Cape Cod cranberry orange relish
At every Thanksgiving table there is some kind of cranberry, whether it is canned, sauced, or chopped into a relish. We have always been a relish family. Again, this is a preference of texture – something to balance all of the sweet mash on the dinner plate like peas and pearl onions do. And if the relish is tangy, even better for cleansing the palate between the second and third helpings of sweet potato casserole.
I was delighted to come across this recipe in “Cape Cod Table” by Lora Brody. It has walnuts and lime juice to keep that tangy texture that I like. It also uses brown sugar and maple syrup as sweeteners instead of white sugar. I like a dish that tells a story and this one tells the story of New England. (more…)
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Peas and pearl onions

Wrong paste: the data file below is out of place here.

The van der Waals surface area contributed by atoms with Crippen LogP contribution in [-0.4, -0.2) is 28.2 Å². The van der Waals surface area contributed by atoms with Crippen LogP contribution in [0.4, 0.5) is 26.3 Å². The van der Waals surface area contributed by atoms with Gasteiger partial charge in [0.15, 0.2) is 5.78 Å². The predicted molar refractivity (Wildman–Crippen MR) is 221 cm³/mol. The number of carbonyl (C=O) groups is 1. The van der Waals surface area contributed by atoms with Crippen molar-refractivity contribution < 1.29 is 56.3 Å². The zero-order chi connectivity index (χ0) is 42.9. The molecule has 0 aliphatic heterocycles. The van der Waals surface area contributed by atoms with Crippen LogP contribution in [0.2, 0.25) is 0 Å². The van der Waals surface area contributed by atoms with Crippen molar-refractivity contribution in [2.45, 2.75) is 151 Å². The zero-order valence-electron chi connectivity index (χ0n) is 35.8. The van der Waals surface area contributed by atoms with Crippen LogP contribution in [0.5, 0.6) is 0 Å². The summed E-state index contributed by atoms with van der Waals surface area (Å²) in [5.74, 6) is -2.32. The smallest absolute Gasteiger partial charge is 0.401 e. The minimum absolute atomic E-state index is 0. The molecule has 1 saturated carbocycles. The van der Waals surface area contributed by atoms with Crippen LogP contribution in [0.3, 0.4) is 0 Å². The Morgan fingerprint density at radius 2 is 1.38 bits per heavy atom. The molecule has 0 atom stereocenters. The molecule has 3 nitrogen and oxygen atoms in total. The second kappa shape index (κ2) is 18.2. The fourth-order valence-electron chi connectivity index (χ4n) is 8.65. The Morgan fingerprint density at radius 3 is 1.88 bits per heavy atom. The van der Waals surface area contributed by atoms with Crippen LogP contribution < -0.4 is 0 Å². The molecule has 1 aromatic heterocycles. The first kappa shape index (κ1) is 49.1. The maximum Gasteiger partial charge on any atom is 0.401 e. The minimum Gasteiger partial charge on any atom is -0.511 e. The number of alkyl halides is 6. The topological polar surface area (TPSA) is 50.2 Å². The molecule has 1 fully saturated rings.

You may have heard that this year marks the 55th anniversary of the green bean casserole, invented by the Campbell Soup Company to promote its cream of mushroom soup. It has been called a “Thanksgiving icon.”
Not in our house. I only encountered green bean casserole if we ate Thanksgiving dinner at the homes of friends or family. My mother disdained the idea of pouring canned soup over vegetables. Americans have made green bean casserole an “icon” because all the salt, sugar, and fat make those otherwise hearty greens taste really, really good. If Hershey’s had dreamed up cocoa covered green beans they may have been the ones celebrating the anniversary.
Remember: even though green bean casserole has clocked 55 years, the Pilgrims knew nothing of it. We strove for historical purity in our house. (more…)
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